Sunday, January 10, 2010


I read recently someone suggesting that we need to respect all life, even the potential life in the womb. It sounds like a wonderful pro-life sentiment, but it has its dangers, among other things because it’s inaccurate.

What is in the womb is not ‘potential life,’ but ‘actual life.’ I am speaking somewhat philosophically here, but the distinction is important. All of us have potential in our lives—a baby has the potential to grow through adolescence to adulthood; a graduate has the potential to find a job; a married couple has the potential to have children. All this is as much as to say that we, as creatures, are always in process toward actualization: becoming real. This process continues until we die—at this point, we have actualized as much as we will, and there will be no potential left for us in this worldly existence. From that point, it is up to God's loving power to continue the process of actualization in us...

But from the beginning we are not ‘potential life’ but ‘actual life’: with conception, biologically and spiritually the process has begun. It is now only a question of ‘potential in our lives.’ Potential life by definition is not yet life, and this would mean that an abortion is not the taking of a human life but only of a potential life. Can you see the “slippery slope”?

Egg and sperm are indeed ‘potential life.’ Most (in the case of males, the vast majority) of these seeds will never become ‘actual life.’ But once a conception does occur, something completely new and other now exists, and it ought not be able to be threatened by arguments that are the moral equivalent of “…because I’m bigger than you.”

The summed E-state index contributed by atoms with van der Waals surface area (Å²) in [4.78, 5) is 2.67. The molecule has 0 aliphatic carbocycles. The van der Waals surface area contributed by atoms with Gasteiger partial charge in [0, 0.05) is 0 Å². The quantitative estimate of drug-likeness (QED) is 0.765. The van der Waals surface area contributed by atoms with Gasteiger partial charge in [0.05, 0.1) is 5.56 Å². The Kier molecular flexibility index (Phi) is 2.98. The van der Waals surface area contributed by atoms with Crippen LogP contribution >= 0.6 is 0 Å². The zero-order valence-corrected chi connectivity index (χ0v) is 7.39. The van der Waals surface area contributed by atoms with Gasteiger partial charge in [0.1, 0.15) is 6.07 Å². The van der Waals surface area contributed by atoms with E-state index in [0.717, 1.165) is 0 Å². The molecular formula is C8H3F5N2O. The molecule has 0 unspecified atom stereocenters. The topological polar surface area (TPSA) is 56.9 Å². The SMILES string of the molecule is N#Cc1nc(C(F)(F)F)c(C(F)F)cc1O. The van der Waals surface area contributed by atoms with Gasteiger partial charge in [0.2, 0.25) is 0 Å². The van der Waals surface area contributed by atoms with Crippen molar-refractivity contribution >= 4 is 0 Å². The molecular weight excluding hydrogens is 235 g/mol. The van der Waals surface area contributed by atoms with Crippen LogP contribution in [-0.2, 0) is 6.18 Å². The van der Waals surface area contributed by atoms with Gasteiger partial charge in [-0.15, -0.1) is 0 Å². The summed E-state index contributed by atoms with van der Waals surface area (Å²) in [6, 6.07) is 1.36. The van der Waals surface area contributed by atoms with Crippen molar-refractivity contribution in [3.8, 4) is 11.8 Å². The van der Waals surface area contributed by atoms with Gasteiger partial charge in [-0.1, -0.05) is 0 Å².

Perhaps to reinforce our moral perspective we should, as a Church, try to make a conscious shift in our vocabulary. Even without the insights of George Orwell in Animal Farm, we know that what we call something affects how we view it, use it, or abuse it. So I suggest that we stop using phrases like “getting pregnant” (which too easily can sound, to our consciences, like “getting measles”) and return to the older language of “expecting a baby,” or the even older “being with child.” One would think that our medical-technical ability to produce ultrasound images of the child in utero would point us in this direction.

It’s a nice hope: truly to respect all life, even the actual life in the womb.


  1. Fr. David,
    Thank you for being a (Special)voice for our brothers and sisters in danger of being discarded as not yet worthy of having dignity in their particular place or stage of being. God Bless You...and Thank You.
    Lisa Adams

  2. Well said! I love it, and hopefully I can get it into the Catholic Week this week! Thank you, Father!